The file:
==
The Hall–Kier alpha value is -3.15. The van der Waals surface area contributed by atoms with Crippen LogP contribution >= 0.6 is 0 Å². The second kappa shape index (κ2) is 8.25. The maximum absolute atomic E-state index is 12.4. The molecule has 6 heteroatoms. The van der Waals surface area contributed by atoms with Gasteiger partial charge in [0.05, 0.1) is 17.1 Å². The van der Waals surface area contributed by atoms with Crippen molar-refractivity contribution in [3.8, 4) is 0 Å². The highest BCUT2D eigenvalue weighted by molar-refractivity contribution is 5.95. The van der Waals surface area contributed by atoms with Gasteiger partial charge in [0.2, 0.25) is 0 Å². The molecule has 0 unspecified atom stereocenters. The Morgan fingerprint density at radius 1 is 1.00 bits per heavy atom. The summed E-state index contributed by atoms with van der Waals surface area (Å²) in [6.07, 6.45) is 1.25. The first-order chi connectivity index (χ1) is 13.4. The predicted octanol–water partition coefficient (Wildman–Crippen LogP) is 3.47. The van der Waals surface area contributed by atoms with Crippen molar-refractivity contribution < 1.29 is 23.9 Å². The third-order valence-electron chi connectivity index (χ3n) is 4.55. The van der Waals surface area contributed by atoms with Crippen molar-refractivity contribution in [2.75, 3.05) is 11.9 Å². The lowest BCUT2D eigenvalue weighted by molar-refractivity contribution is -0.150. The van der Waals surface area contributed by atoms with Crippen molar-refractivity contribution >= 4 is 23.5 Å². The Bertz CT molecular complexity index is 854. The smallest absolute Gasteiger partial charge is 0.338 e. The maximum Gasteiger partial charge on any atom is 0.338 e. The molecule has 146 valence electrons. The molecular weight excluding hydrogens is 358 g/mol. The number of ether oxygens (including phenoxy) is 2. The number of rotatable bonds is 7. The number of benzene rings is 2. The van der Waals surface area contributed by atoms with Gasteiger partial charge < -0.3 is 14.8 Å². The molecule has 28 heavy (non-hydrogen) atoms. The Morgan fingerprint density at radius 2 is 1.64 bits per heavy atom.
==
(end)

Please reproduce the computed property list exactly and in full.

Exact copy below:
The Hall–Kier alpha value is -3.15. The van der Waals surface area contributed by atoms with Crippen LogP contribution >= 0.6 is 0 Å². The second kappa shape index (κ2) is 8.25. The maximum absolute atomic E-state index is 12.4. The molecule has 6 heteroatoms. The van der Waals surface area contributed by atoms with Gasteiger partial charge in [0.05, 0.1) is 17.1 Å². The van der Waals surface area contributed by atoms with Crippen molar-refractivity contribution in [3.8, 4) is 0 Å². The highest BCUT2D eigenvalue weighted by molar-refractivity contribution is 5.95. The van der Waals surface area contributed by atoms with Gasteiger partial charge in [0.2, 0.25) is 0 Å². The molecule has 0 unspecified atom stereocenters. The Morgan fingerprint density at radius 1 is 1.00 bits per heavy atom. The summed E-state index contributed by atoms with van der Waals surface area (Å²) in [6.07, 6.45) is 1.25. The first-order chi connectivity index (χ1) is 13.4. The predicted octanol–water partition coefficient (Wildman–Crippen LogP) is 3.47. The van der Waals surface area contributed by atoms with Crippen molar-refractivity contribution < 1.29 is 23.9 Å². The third-order valence-electron chi connectivity index (χ3n) is 4.55. The van der Waals surface area contributed by atoms with Crippen molar-refractivity contribution in [2.75, 3.05) is 11.9 Å². The lowest BCUT2D eigenvalue weighted by molar-refractivity contribution is -0.150. The van der Waals surface area contributed by atoms with Crippen molar-refractivity contribution >= 4 is 23.5 Å². The Bertz CT molecular complexity index is 854. The smallest absolute Gasteiger partial charge is 0.338 e. The maximum Gasteiger partial charge on any atom is 0.338 e. The molecule has 146 valence electrons. The molecular weight excluding hydrogens is 358 g/mol. The number of ether oxygens (including phenoxy) is 2. The number of rotatable bonds is 7. The number of benzene rings is 2. The van der Waals surface area contributed by atoms with Gasteiger partial charge < -0.3 is 14.8 Å². The molecule has 28 heavy (non-hydrogen) atoms. The Morgan fingerprint density at radius 2 is 1.64 bits per heavy atom.